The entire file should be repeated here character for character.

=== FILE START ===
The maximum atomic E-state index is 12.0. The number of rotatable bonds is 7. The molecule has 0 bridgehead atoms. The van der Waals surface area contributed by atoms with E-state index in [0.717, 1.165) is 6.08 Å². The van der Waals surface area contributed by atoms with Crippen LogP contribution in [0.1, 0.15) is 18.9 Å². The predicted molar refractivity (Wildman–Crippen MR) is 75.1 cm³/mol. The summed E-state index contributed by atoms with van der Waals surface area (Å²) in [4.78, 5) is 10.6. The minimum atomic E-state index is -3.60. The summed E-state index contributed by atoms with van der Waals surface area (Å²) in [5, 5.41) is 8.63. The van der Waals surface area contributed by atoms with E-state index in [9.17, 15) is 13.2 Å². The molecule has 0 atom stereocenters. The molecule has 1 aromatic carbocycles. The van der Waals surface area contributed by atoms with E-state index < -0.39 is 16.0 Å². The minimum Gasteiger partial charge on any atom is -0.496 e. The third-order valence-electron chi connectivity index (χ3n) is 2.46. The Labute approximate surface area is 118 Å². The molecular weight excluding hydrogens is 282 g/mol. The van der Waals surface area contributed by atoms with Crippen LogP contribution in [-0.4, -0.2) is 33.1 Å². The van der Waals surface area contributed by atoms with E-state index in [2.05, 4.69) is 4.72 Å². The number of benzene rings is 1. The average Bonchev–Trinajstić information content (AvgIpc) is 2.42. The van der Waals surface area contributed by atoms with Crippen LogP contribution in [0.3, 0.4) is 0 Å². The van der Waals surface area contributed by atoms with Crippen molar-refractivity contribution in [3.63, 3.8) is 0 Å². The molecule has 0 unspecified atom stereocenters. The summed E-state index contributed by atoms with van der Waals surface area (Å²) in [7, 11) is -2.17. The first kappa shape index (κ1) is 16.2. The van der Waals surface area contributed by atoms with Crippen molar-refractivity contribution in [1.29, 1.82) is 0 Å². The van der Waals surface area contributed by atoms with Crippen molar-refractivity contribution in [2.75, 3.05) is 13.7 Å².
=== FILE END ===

The maximum atomic E-state index is 12.0. The number of rotatable bonds is 7. The molecule has 0 bridgehead atoms. The van der Waals surface area contributed by atoms with E-state index in [0.717, 1.165) is 6.08 Å². The van der Waals surface area contributed by atoms with Crippen LogP contribution in [0.1, 0.15) is 18.9 Å². The predicted molar refractivity (Wildman–Crippen MR) is 75.1 cm³/mol. The summed E-state index contributed by atoms with van der Waals surface area (Å²) in [4.78, 5) is 10.6. The minimum atomic E-state index is -3.60. The summed E-state index contributed by atoms with van der Waals surface area (Å²) in [5, 5.41) is 8.63. The van der Waals surface area contributed by atoms with E-state index in [9.17, 15) is 13.2 Å². The molecule has 0 atom stereocenters. The molecule has 1 aromatic carbocycles. The van der Waals surface area contributed by atoms with E-state index < -0.39 is 16.0 Å². The minimum Gasteiger partial charge on any atom is -0.496 e. The third-order valence-electron chi connectivity index (χ3n) is 2.46. The Labute approximate surface area is 118 Å². The molecular weight excluding hydrogens is 282 g/mol. The van der Waals surface area contributed by atoms with Crippen LogP contribution in [-0.4, -0.2) is 33.1 Å². The van der Waals surface area contributed by atoms with E-state index in [2.05, 4.69) is 4.72 Å². The number of benzene rings is 1. The average Bonchev–Trinajstić information content (AvgIpc) is 2.42. The van der Waals surface area contributed by atoms with Crippen LogP contribution in [0.3, 0.4) is 0 Å². The van der Waals surface area contributed by atoms with Crippen molar-refractivity contribution in [3.63, 3.8) is 0 Å². The molecule has 0 unspecified atom stereocenters. The summed E-state index contributed by atoms with van der Waals surface area (Å²) in [7, 11) is -2.17. The first kappa shape index (κ1) is 16.2. The van der Waals surface area contributed by atoms with Crippen molar-refractivity contribution in [1.29, 1.82) is 0 Å². The van der Waals surface area contributed by atoms with Crippen molar-refractivity contribution in [2.75, 3.05) is 13.7 Å².